Review: Blade Runner 2049 (2017)

Blade Runner 2049 is a slow film. Not in the elegantly paced and palpably tense way where the movie drags you in and dares you to see what happens next. No, this film is slow in the way that it makes it’s two and a half hours feel as if you’ve been sitting in the theater for six. A sequel to the originally maligned 1982 Blade Runner, Blade Runner 2049 is a sequel that takes only the smallest elements from it’s predecessor and instead builds it’s own world spattered with some occasional references. Gone is the moral ambiguity, the dark richness of the neon lit city-scape, the somber and seductive soundtrack, and the neo-noir stylings of the story. Instead we’re given a flat, dull look at the kind of techno-garbage future we’ve seen far too many times through the eyes of characters that are just as lifeless as their surroundings.
Leading the film is K, played by Ryan Gosling in a way that seems as if he’s been told to act without acting. In fact all the actor’s in this movie are stilted and robotic in their delivery and movement. The only one who seems to be given any license to emote at all is Ana de Armas’ Joi, who ironically enough is an Artificial Intelligence that projects a hologram. The script does this no favors as by the end of the first half hour it’s devolved into nothing but open ended questions and philosophical sounding nothings that the characters mumble to each other in an attempt to sound futuristic. The worst offender here is Jared Leto, who’s character seems to exist for no other purpose than to deliver blocks of poorly constructed and confusing exposition which is supposed to further the plot, but effectively does nothing but muddle the motivations of everyone else in the movie.
In terms of looks, the film is dead. The effects are well done and visually impressive, but the character and technology design is nothing but a poor imitation of the those in Blade Runner and the  flat concrete set design would be more ate home in a Judge Dredd movie than it would be here.Worse still the film banks on these effects shots with it’s editing, which drags the camera around in ridiculously lengthy shots following characters slowly walking through monochromatic vistas which are supposed to wow the audience, but do little more than test their patience. The film is nothing special in terms of shot construction either, as it looks basically like every other big studio movie to come out this year. Lastly in terms of the technical problems is the soundtrack, which is either a poor imitation of Vangelis’ synth chords over warbling bass that muddles the soundscape of the film drowning out the dialogue, or is silent. I’m not sure which state is worse.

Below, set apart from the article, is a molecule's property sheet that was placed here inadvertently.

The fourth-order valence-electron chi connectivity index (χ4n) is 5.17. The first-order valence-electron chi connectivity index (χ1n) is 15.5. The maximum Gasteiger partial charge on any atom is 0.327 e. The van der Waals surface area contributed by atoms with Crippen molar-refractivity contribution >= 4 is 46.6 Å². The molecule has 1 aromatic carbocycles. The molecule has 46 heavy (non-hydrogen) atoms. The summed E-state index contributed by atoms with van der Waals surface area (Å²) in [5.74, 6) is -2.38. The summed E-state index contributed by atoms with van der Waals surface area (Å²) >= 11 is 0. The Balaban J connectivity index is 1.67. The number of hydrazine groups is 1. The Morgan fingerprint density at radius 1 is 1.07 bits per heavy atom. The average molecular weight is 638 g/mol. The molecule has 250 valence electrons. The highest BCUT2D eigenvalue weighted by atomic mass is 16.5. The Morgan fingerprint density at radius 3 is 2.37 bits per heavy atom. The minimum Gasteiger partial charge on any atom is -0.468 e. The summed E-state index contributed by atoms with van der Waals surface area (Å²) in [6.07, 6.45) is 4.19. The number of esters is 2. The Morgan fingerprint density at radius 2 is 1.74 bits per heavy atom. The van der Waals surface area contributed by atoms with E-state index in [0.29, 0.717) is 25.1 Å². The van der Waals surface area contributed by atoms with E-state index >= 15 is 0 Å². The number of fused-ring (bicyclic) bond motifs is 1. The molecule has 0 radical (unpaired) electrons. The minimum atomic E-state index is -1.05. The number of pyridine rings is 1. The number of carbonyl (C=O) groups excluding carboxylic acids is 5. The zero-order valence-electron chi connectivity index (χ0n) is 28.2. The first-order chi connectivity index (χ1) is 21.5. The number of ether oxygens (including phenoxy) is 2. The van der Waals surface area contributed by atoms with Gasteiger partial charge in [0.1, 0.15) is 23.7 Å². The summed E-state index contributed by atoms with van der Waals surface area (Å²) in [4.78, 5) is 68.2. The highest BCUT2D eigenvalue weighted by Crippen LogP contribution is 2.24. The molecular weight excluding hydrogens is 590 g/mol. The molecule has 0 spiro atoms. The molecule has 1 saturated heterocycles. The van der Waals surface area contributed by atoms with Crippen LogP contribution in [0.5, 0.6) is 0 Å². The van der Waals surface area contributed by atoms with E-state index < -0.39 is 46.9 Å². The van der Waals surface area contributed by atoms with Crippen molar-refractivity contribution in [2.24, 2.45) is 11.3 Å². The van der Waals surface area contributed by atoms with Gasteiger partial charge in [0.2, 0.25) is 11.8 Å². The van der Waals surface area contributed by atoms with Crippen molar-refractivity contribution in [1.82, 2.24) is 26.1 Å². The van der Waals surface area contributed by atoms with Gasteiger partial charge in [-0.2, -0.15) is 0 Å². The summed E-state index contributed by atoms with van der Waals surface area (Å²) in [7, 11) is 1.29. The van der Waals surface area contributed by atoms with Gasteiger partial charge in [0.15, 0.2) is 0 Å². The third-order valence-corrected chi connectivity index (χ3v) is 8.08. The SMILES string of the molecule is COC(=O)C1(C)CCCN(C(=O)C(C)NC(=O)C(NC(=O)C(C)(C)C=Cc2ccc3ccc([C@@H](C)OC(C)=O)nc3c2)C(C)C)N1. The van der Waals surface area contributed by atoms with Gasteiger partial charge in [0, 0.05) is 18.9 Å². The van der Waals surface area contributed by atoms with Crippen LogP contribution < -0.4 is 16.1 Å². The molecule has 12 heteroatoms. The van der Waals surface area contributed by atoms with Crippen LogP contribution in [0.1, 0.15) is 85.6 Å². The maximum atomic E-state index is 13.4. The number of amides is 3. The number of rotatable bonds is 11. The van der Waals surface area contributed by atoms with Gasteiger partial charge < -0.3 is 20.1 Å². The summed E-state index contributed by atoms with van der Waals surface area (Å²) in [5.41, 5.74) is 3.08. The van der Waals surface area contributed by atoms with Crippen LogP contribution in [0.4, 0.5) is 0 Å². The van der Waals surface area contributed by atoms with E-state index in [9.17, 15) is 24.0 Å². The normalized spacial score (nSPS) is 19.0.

The plot might be this films biggest sin. It’s relatively straightforward and not uninteresting in and of itself, the problem lies in it’s drive. It doesn’t have any drive. The characters constantly espouse it’s importance but they never stress why it is. There’s no consequences to anything, no high stakes, no lives at risk except the people who we’re already marked for death at the beginning of the film. Blade Runner 2049 just sees fit to throw new characters and locations at the screen hoping to keep you interested in a story that’s difficult to follow at the best of times. One of the few positives of this is that despite it’s rather scatterbrained attempt at storytelling, the film remains mostly cohesive tonally and structurally throughout. Unfortunately that’s not enough to praise Blade Runner 2049 on, and in the end, the film is just no style and no substance.


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